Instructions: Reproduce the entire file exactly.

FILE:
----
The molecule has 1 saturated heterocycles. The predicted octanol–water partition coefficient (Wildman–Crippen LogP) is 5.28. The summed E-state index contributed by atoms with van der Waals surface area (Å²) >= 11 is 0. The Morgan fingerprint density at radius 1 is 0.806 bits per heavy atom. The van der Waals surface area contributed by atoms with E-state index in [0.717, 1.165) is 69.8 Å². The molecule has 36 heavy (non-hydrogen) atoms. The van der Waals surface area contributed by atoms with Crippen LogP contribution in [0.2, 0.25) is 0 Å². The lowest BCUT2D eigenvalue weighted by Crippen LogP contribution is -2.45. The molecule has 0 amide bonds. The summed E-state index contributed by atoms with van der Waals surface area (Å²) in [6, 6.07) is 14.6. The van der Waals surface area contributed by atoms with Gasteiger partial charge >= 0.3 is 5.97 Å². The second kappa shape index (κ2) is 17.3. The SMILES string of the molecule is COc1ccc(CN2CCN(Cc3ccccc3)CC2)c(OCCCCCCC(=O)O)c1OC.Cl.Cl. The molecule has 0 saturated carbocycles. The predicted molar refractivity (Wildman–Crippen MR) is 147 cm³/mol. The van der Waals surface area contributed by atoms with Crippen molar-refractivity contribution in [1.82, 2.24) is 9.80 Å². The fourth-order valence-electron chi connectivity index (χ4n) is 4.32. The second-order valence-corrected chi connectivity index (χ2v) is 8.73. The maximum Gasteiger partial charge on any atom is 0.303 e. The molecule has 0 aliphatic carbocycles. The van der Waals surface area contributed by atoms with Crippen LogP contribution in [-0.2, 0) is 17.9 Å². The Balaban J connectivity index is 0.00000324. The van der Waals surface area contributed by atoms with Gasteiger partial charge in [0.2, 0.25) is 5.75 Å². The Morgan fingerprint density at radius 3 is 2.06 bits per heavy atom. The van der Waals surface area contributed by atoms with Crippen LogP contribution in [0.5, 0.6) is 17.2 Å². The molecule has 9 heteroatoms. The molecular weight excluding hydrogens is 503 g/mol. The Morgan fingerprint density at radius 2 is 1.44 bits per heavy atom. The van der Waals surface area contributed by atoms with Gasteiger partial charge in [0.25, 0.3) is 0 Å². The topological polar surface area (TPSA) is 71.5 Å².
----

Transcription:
The molecule has 1 saturated heterocycles. The predicted octanol–water partition coefficient (Wildman–Crippen LogP) is 5.28. The summed E-state index contributed by atoms with van der Waals surface area (Å²) >= 11 is 0. The Morgan fingerprint density at radius 1 is 0.806 bits per heavy atom. The van der Waals surface area contributed by atoms with E-state index in [0.717, 1.165) is 69.8 Å². The molecule has 36 heavy (non-hydrogen) atoms. The van der Waals surface area contributed by atoms with Crippen LogP contribution in [0.2, 0.25) is 0 Å². The lowest BCUT2D eigenvalue weighted by Crippen LogP contribution is -2.45. The molecule has 0 amide bonds. The summed E-state index contributed by atoms with van der Waals surface area (Å²) in [6, 6.07) is 14.6. The van der Waals surface area contributed by atoms with Gasteiger partial charge >= 0.3 is 5.97 Å². The second kappa shape index (κ2) is 17.3. The SMILES string of the molecule is COc1ccc(CN2CCN(Cc3ccccc3)CC2)c(OCCCCCCC(=O)O)c1OC.Cl.Cl. The molecule has 0 saturated carbocycles. The predicted molar refractivity (Wildman–Crippen MR) is 147 cm³/mol. The van der Waals surface area contributed by atoms with Crippen molar-refractivity contribution in [1.82, 2.24) is 9.80 Å². The fourth-order valence-electron chi connectivity index (χ4n) is 4.32. The second-order valence-corrected chi connectivity index (χ2v) is 8.73. The maximum Gasteiger partial charge on any atom is 0.303 e. The molecule has 0 aliphatic carbocycles. The van der Waals surface area contributed by atoms with Crippen LogP contribution in [-0.2, 0) is 17.9 Å². The Balaban J connectivity index is 0.00000324. The van der Waals surface area contributed by atoms with Gasteiger partial charge in [0.2, 0.25) is 5.75 Å². The Morgan fingerprint density at radius 3 is 2.06 bits per heavy atom. The van der Waals surface area contributed by atoms with Crippen LogP contribution in [0.5, 0.6) is 17.2 Å². The molecule has 9 heteroatoms. The molecular weight excluding hydrogens is 503 g/mol. The Morgan fingerprint density at radius 2 is 1.44 bits per heavy atom. The van der Waals surface area contributed by atoms with Gasteiger partial charge in [0.25, 0.3) is 0 Å². The topological polar surface area (TPSA) is 71.5 Å².